Ann E. Todd, Marilyn’s ‘Dangerous Years’ Co-Star, Has Died

Former child actress turned librarian and teacher Ann E. Todd, who starred in Marilyn’s second film, Dangerous Years, has died aged 88. Born in Denver, Colorado, Ann was distantly related to former first lady Mary Todd Lincoln. Amid the hardships of the Great Depression, she was raised by her grandparents.

As Ann Todd, she began her film career aged seven, in George Cukor’s Zaza (1938.) She also appeared in Intermezzo (1939), which launched the Hollywood career of Ingrid Bergman; Destry Rides Again (1939), starring Marlene Dietrich and James Stewart; with fellow child star, Shirley Temple, in The Bluebird (1940); in All This, and Heaven Too (1940), starring Bette Davis; as a younger Linda Darnell in Blood and Sand (1941); and in John Ford’s How Green Was My Valley (1941.)

In 1942, Ann developed blood poisoning and almost died after cutting her foot while playing in her backyard. She went on to appear in King’s Row (1942), starring Ronald Reagan; in Pride of the Marines (1946), and The Jolson Story (1946.)

Marilyn with Ann Todd and Harry Harvey Jr. in Dangerous Years (1947)

At sixteen, Ann was among the stars of Dangerous Years (1947), a youth crime drama directed by Arthur Pierson, and produced by Sol M. Wurtzel for Twentieth Century Fox. Ann plays Doris Martin, one of a group of teenagers who becomes part of a criminal gang led by Danny Jones (Billy Halop.) (Marilyn played a smaller part as Evie, a waitress at the diner where the kids hang out. It was actually the first film she had made, with two short scenes – Ann appears with her in the second, seen below – but was released in January 1948 after her next movie, Scudda Hoo! Scudda Hay!, in which her role was mostly cut.)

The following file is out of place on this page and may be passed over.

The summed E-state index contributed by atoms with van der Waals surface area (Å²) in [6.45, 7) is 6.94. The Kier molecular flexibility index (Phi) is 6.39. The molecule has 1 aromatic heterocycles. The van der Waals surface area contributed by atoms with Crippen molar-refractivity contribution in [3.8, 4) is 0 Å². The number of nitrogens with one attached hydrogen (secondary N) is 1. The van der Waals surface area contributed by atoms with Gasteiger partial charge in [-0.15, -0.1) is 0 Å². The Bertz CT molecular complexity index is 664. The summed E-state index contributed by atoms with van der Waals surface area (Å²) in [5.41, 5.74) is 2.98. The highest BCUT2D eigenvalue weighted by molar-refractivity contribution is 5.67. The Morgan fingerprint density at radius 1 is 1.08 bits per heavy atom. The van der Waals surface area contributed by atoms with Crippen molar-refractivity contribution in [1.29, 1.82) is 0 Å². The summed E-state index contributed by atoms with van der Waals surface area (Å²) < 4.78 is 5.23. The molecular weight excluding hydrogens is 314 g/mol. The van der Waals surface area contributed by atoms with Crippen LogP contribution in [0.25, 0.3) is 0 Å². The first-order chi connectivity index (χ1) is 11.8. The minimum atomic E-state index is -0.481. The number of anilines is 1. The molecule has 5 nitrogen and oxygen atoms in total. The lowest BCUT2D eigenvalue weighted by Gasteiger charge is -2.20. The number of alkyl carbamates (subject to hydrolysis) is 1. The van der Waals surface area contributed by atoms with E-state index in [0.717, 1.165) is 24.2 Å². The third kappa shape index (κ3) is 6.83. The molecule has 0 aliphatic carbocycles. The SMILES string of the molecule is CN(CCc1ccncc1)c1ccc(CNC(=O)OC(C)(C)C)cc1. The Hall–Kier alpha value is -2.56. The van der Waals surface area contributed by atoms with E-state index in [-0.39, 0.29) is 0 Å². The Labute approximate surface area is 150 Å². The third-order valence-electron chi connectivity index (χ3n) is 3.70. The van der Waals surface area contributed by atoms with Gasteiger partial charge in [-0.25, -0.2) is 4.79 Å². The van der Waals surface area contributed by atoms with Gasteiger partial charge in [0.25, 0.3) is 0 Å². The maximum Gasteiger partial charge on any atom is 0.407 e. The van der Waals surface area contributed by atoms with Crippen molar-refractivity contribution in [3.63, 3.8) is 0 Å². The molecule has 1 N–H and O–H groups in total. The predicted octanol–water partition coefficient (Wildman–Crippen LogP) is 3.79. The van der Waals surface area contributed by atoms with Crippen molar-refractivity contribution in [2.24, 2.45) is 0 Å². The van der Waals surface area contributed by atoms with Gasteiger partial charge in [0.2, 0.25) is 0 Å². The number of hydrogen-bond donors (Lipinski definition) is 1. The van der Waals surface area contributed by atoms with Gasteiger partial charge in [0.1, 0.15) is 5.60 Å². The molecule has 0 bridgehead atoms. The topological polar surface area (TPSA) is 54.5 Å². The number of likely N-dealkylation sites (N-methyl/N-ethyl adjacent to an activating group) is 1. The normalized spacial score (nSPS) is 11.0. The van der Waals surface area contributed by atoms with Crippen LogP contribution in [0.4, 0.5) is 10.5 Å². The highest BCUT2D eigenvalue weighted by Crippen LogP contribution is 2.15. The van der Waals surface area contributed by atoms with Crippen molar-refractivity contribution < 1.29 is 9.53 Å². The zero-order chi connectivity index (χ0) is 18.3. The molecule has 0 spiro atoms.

From 1950-53, Ann played Joyce Erwin in over 100 episodes of an early television sitcom, The Stu Erwin Show (aka Trouble With Father.) To avoid being confused the British actress Ann Todd, she was credited as Ann E. Todd. In 1951, she married Robert David Basart, a composer and professor of music. They had two children, Kathryn and Nathaniel, and remained together until Basart’s death in 1993.

Ann left acting behind to study at UCLA, later attaining a Master’s degree at Berkley, where she worked as a reference librarian from 1970-90, edited the library newsletter, and wrote extensively for Notes, a journal of the Music Library Association publication, earning a Lifetime Achievement citation in 1993. She also taught at the San Francisco College for Women. In 1984 she established Fallen Leaves Press, publishing music titles until 2000.

Ann Basart died peacefully on February 7, 2020, according to the San Francisco Chronicle (via Legacy.)